How to Know if You Are Paying Too Much for Small Parcel Shipping

 In Industry News

For many retailers and manufacturers, logistics costs are the difference between turning a profit or losing money. Technologically savvy and demanding customers are looking for a seamless transaction when it comes to delivery, which is forcing every company to rethink its shipping processes.

Shipping can represent a large expense for these companies. For retailers, as one example, shipping makes up an average of 15% of an order’s value — with small parcel shipping being a large part of that.

At the same time, many companies do not pay enough attention to their carrier rate agreements and invoices. They are unaware of the impact a small amount of attention on these areas can have on their shipping costs.

Be Serious About Rate Agreements

Getting competitive small parcel rates begins with the negotiation process. Carriers have come to expect some haggling and are trained as negotiators, with a team of analysts and marketing people behind them. When it is time to negotiate, be informed of your needs and where the market is heading.

Rate Increases

Once an agreement is in place, pricing is not necessarily set. Pricing for shipping can be volatile, especially as carriers raise their rates when fuel and labor costs go up. FedEx and UPS raise their rates annually, and in recent years have implemented a Peak Season Surcharge as well.

Auditing Is a Must

The auditing of small package invoices is more intensive than auditing of other modes of shipping. More packages translates to more invoices and audits. Unfortunately, most shippers pay invoices without really checking them for accuracy. The audit process is complicated and quite tedious. That is not to say, however, that it is not worth the effort.

As much as 5% of all the small parcels you ship are eligible for refunds from the carrier, due either to late deliveries, invalid surcharges, or billing errors. A retailer that spends thousands of dollars yearly on shipping or uses multiple carriers might have a harder time keeping on top of its small parcel spend. And note: carriers are only required to provide a refund within 180 days of invoicing. This means that if you wait longer than 180 days to apply for the refund, the carrier is under no obligation to pay you that money.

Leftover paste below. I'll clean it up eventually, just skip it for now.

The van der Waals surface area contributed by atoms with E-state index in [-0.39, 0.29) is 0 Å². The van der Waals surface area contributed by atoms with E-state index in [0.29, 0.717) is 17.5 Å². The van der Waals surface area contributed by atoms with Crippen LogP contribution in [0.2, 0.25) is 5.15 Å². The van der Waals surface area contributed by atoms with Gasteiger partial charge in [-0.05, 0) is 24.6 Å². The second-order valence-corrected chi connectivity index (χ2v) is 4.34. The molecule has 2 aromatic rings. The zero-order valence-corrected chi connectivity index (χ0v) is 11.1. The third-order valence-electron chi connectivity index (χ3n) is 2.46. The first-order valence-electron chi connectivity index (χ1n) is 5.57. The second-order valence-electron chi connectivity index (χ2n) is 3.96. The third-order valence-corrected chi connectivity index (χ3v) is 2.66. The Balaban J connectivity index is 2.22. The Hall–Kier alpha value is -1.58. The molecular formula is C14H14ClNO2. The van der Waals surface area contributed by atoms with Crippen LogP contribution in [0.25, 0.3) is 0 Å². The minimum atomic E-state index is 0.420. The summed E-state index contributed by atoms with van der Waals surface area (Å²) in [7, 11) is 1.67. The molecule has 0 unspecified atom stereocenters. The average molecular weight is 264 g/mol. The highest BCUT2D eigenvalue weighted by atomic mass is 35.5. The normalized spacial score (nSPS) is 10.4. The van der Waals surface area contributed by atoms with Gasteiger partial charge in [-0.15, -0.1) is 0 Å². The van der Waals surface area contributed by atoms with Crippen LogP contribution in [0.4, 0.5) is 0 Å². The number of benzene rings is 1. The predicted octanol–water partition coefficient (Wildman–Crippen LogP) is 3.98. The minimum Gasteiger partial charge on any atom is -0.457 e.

Common Invoice Errors

Incorrect shipping charges can occur for several reasons. Some may happen regularly, but unless every invoice is audited, you may continue to overpay.

  • Duplicate invoices – one of the most common errors and reasons for overpayment.
  • Late delivery – if your shipment was guaranteed and arrives late, you shouldn’t pay.
  • Accessorials – these are difficult to calculate since they are charged after the fact.
  • Taxes – vary by state and can get complicated for international shipments.
  • Invoicing of wrong service – a ground shipment was billed at the overnight rate, for example.
  • Incorrect surcharges applied – like accessorials or additional charges applied after the fact.

The carriers do not make this process easy, either. Shippers that want to make sure they’re paying only what they should need to be proactive and match their invoices to their rate agreements and file a refund claim for any overcharges.

That said, most shippers don’t have the time or resources to monitor their shipments, rates, and invoices. Outsourcing the audit process ensures that it will be completed regularly and automatically — which means you will get the money you are owed and get it faster.

Transportation Impact can help — click here to learn more. The cost to you comes from the money you save, so there is never any out-of-pocket cost to begin having your invoices audited and refunds automatically sent to you.

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